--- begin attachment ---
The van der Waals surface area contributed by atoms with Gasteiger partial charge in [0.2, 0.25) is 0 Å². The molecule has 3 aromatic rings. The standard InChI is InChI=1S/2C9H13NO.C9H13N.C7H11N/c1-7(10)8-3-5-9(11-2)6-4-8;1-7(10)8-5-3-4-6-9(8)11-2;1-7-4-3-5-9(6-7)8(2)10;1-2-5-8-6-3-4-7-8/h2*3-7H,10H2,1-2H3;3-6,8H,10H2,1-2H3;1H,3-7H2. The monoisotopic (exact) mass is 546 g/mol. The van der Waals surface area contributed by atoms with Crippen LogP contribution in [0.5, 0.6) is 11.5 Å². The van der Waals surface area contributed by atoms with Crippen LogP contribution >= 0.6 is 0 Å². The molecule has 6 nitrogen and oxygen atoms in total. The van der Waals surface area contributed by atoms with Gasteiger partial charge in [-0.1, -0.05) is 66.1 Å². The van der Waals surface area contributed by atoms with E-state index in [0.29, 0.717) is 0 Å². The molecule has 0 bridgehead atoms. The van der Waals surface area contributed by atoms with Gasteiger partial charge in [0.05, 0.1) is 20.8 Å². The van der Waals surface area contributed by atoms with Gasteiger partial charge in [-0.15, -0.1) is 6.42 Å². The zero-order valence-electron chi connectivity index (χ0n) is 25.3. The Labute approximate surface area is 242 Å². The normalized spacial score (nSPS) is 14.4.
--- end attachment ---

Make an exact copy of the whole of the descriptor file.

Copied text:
The van der Waals surface area contributed by atoms with Gasteiger partial charge in [0.2, 0.25) is 0 Å². The molecule has 3 aromatic rings. The standard InChI is InChI=1S/2C9H13NO.C9H13N.C7H11N/c1-7(10)8-3-5-9(11-2)6-4-8;1-7(10)8-5-3-4-6-9(8)11-2;1-7-4-3-5-9(6-7)8(2)10;1-2-5-8-6-3-4-7-8/h2*3-7H,10H2,1-2H3;3-6,8H,10H2,1-2H3;1H,3-7H2. The monoisotopic (exact) mass is 546 g/mol. The van der Waals surface area contributed by atoms with Crippen LogP contribution in [0.5, 0.6) is 11.5 Å². The van der Waals surface area contributed by atoms with Crippen LogP contribution >= 0.6 is 0 Å². The molecule has 6 nitrogen and oxygen atoms in total. The van der Waals surface area contributed by atoms with Gasteiger partial charge in [-0.1, -0.05) is 66.1 Å². The van der Waals surface area contributed by atoms with E-state index in [0.29, 0.717) is 0 Å². The molecule has 0 bridgehead atoms. The van der Waals surface area contributed by atoms with Gasteiger partial charge in [0.05, 0.1) is 20.8 Å². The van der Waals surface area contributed by atoms with Gasteiger partial charge in [-0.15, -0.1) is 6.42 Å². The zero-order valence-electron chi connectivity index (χ0n) is 25.3. The Labute approximate surface area is 242 Å². The normalized spacial score (nSPS) is 14.4.